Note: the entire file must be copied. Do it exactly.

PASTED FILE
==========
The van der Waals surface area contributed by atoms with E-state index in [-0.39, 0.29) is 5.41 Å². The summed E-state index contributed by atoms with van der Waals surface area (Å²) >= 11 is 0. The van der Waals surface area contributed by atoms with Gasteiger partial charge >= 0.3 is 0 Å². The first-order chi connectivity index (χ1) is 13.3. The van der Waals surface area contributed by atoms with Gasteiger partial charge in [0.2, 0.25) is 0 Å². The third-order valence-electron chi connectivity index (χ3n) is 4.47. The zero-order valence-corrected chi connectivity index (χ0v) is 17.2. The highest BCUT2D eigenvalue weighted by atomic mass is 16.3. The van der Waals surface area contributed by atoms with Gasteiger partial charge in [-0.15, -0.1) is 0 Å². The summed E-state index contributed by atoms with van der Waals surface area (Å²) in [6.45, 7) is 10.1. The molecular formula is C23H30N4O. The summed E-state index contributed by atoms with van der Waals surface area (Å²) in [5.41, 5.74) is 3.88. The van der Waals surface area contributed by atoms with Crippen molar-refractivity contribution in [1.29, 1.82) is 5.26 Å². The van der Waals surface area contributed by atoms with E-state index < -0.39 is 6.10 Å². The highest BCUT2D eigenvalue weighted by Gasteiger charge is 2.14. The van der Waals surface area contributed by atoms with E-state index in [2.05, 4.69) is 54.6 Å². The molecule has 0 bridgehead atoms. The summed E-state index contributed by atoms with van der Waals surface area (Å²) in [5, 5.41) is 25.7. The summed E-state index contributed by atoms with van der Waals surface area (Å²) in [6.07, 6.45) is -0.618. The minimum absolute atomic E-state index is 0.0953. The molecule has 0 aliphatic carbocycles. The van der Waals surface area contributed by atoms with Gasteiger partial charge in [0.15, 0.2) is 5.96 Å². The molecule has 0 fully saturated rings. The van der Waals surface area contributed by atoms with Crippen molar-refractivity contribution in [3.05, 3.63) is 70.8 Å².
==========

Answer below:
The van der Waals surface area contributed by atoms with E-state index in [-0.39, 0.29) is 5.41 Å². The summed E-state index contributed by atoms with van der Waals surface area (Å²) >= 11 is 0. The van der Waals surface area contributed by atoms with Gasteiger partial charge >= 0.3 is 0 Å². The first-order chi connectivity index (χ1) is 13.3. The van der Waals surface area contributed by atoms with Gasteiger partial charge in [0.2, 0.25) is 0 Å². The third-order valence-electron chi connectivity index (χ3n) is 4.47. The zero-order valence-corrected chi connectivity index (χ0v) is 17.2. The highest BCUT2D eigenvalue weighted by atomic mass is 16.3. The van der Waals surface area contributed by atoms with Gasteiger partial charge in [-0.15, -0.1) is 0 Å². The summed E-state index contributed by atoms with van der Waals surface area (Å²) in [6.45, 7) is 10.1. The molecular formula is C23H30N4O. The summed E-state index contributed by atoms with van der Waals surface area (Å²) in [5.41, 5.74) is 3.88. The van der Waals surface area contributed by atoms with Crippen molar-refractivity contribution in [1.29, 1.82) is 5.26 Å². The van der Waals surface area contributed by atoms with E-state index < -0.39 is 6.10 Å². The highest BCUT2D eigenvalue weighted by Gasteiger charge is 2.14. The van der Waals surface area contributed by atoms with E-state index in [2.05, 4.69) is 54.6 Å². The molecule has 0 bridgehead atoms. The summed E-state index contributed by atoms with van der Waals surface area (Å²) in [5, 5.41) is 25.7. The summed E-state index contributed by atoms with van der Waals surface area (Å²) in [6.07, 6.45) is -0.618. The minimum absolute atomic E-state index is 0.0953. The molecule has 0 aliphatic carbocycles. The van der Waals surface area contributed by atoms with Gasteiger partial charge in [0.15, 0.2) is 5.96 Å². The molecule has 0 fully saturated rings. The van der Waals surface area contributed by atoms with Crippen molar-refractivity contribution in [3.05, 3.63) is 70.8 Å².